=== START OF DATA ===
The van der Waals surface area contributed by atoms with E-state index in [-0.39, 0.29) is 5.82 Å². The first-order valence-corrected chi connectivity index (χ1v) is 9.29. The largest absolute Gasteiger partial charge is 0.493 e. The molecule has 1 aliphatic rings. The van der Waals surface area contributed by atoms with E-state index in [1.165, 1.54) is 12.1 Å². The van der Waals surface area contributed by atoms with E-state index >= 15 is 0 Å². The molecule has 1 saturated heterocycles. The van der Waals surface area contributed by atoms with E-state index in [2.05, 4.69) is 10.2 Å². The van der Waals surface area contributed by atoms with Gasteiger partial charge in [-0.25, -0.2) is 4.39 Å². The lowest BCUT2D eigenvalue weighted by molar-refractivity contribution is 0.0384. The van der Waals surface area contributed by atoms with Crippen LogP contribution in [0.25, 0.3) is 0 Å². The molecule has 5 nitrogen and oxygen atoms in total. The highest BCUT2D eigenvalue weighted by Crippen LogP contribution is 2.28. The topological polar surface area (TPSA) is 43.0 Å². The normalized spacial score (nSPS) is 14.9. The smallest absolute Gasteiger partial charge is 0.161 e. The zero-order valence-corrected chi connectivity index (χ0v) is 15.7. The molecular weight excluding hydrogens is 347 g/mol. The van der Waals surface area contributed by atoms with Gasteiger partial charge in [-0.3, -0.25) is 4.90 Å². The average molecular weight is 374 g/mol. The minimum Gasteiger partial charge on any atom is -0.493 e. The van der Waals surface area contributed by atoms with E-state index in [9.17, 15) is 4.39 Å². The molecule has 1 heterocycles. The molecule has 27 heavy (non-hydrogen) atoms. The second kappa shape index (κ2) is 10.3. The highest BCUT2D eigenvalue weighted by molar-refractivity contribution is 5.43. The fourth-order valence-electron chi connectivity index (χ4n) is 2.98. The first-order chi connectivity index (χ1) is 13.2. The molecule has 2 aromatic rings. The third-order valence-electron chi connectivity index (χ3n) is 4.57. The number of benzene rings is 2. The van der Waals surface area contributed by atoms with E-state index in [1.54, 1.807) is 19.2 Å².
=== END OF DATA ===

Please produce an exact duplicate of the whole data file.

The van der Waals surface area contributed by atoms with E-state index in [-0.39, 0.29) is 5.82 Å². The first-order valence-corrected chi connectivity index (χ1v) is 9.29. The largest absolute Gasteiger partial charge is 0.493 e. The molecule has 1 aliphatic rings. The van der Waals surface area contributed by atoms with E-state index in [1.165, 1.54) is 12.1 Å². The van der Waals surface area contributed by atoms with E-state index >= 15 is 0 Å². The molecule has 1 saturated heterocycles. The van der Waals surface area contributed by atoms with E-state index in [2.05, 4.69) is 10.2 Å². The van der Waals surface area contributed by atoms with Gasteiger partial charge in [-0.25, -0.2) is 4.39 Å². The lowest BCUT2D eigenvalue weighted by molar-refractivity contribution is 0.0384. The van der Waals surface area contributed by atoms with Crippen LogP contribution in [0.25, 0.3) is 0 Å². The molecule has 5 nitrogen and oxygen atoms in total. The highest BCUT2D eigenvalue weighted by Crippen LogP contribution is 2.28. The topological polar surface area (TPSA) is 43.0 Å². The normalized spacial score (nSPS) is 14.9. The smallest absolute Gasteiger partial charge is 0.161 e. The zero-order valence-corrected chi connectivity index (χ0v) is 15.7. The molecular weight excluding hydrogens is 347 g/mol. The van der Waals surface area contributed by atoms with Gasteiger partial charge in [-0.3, -0.25) is 4.90 Å². The average molecular weight is 374 g/mol. The minimum Gasteiger partial charge on any atom is -0.493 e. The van der Waals surface area contributed by atoms with E-state index in [9.17, 15) is 4.39 Å². The molecule has 1 heterocycles. The molecule has 27 heavy (non-hydrogen) atoms. The second kappa shape index (κ2) is 10.3. The highest BCUT2D eigenvalue weighted by molar-refractivity contribution is 5.43. The fourth-order valence-electron chi connectivity index (χ4n) is 2.98. The first-order chi connectivity index (χ1) is 13.2. The molecule has 2 aromatic rings. The third-order valence-electron chi connectivity index (χ3n) is 4.57. The number of benzene rings is 2. The van der Waals surface area contributed by atoms with E-state index in [1.54, 1.807) is 19.2 Å².